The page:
This article described my experience with CouchDB during an university project, after having worked only with relational databases for years. […] This experience has been a spike: it is not test-driven, and will be thrown away once the project is finished. It is incremental, tough, since this is an effective way to learn a new technology.
I don’t agree with everything written in there, but I’m wondering how many have reached similar conclusions.
A couple of suggested corrections:
Eventual consistency: Your views will be consistent with your state sometime (at an unstated time point in the future). This is definitely dangerous for most of enterprise databases, but if you’re managing a social network timeline, however…
Views are updated by default on your first query to them. That basically means that the results you’ll be getting are consistent. CouchDB is offering a way to “relax” this behavior by using a
stale=ok parameter in which case the view will return the existing results without trying to update the view with latest data.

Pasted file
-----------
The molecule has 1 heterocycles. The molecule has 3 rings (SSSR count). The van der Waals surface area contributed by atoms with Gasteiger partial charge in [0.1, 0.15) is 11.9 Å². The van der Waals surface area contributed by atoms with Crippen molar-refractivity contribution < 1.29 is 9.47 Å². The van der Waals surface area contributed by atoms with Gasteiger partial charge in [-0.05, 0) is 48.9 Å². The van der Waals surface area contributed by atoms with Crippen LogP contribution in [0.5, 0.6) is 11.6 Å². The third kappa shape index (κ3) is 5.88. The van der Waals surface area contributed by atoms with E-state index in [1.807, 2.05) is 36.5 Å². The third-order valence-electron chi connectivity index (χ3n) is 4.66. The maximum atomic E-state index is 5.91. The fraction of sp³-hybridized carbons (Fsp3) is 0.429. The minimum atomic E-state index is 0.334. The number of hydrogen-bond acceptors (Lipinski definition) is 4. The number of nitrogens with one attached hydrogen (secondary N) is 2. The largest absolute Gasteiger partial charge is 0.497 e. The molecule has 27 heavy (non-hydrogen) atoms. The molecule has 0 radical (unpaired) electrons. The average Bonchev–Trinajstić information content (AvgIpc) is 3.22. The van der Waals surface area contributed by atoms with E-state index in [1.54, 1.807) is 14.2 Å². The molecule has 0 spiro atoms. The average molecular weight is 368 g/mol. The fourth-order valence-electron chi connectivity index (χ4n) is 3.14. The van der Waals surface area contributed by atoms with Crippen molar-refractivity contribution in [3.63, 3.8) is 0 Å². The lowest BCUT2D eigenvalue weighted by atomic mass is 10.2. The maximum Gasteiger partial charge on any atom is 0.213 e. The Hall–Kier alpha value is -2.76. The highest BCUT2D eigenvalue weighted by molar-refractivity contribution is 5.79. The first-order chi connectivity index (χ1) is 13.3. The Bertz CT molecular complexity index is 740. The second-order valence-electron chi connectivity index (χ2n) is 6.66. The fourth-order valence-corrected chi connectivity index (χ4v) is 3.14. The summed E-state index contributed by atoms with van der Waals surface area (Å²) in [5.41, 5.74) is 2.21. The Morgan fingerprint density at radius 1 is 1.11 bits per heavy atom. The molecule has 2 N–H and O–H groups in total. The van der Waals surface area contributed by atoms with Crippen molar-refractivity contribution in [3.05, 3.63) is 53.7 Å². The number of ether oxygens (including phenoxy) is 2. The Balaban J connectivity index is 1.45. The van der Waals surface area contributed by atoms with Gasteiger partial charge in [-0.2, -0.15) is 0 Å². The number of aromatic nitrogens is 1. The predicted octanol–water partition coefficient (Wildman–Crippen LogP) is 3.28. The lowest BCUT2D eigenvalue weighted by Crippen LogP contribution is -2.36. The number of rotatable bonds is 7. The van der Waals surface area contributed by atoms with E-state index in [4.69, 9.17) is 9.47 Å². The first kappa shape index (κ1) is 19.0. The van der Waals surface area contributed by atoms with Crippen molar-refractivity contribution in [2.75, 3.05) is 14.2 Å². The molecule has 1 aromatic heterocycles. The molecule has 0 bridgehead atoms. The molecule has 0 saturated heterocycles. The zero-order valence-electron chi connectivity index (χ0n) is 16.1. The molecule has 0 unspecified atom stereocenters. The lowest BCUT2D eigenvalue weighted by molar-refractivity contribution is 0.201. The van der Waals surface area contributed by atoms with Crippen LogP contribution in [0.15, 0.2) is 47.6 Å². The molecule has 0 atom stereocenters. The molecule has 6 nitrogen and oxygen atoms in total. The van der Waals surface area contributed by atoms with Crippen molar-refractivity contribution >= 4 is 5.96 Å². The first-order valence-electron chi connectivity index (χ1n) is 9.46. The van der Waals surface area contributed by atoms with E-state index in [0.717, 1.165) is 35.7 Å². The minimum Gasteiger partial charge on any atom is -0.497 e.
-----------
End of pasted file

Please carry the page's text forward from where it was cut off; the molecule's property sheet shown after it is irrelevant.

Values are not atomic: While in a relational table’s row a value for a column defines a strict type, you can store what you want as a property of a document. For example, arrays or other objects. In fact, CouchDB thinks of a document as a JSON value, as it is built for the web.
I think that a better way to call this is schema-less or not-enforced schema or document based models. Usually atomicity is referring to transactions: “database modifications must follow an ‘all or nothing’ rule”.
MapReduce: More importantly, map-reduce is how far you can get with a general paradigm for querying which still is intrinsically parallelizable. Map functions can be executed on different nodes, and reducers can be placed on different nodes too.
While theoretically true, one should know that CouchDB is not parallelizing either
reduce phases. Though BigCouch, the scale out CouchDB solution will work this way.
Original title and link: Notes on CouchDB: Sitting on the couch (NoSQL databases © myNoSQL)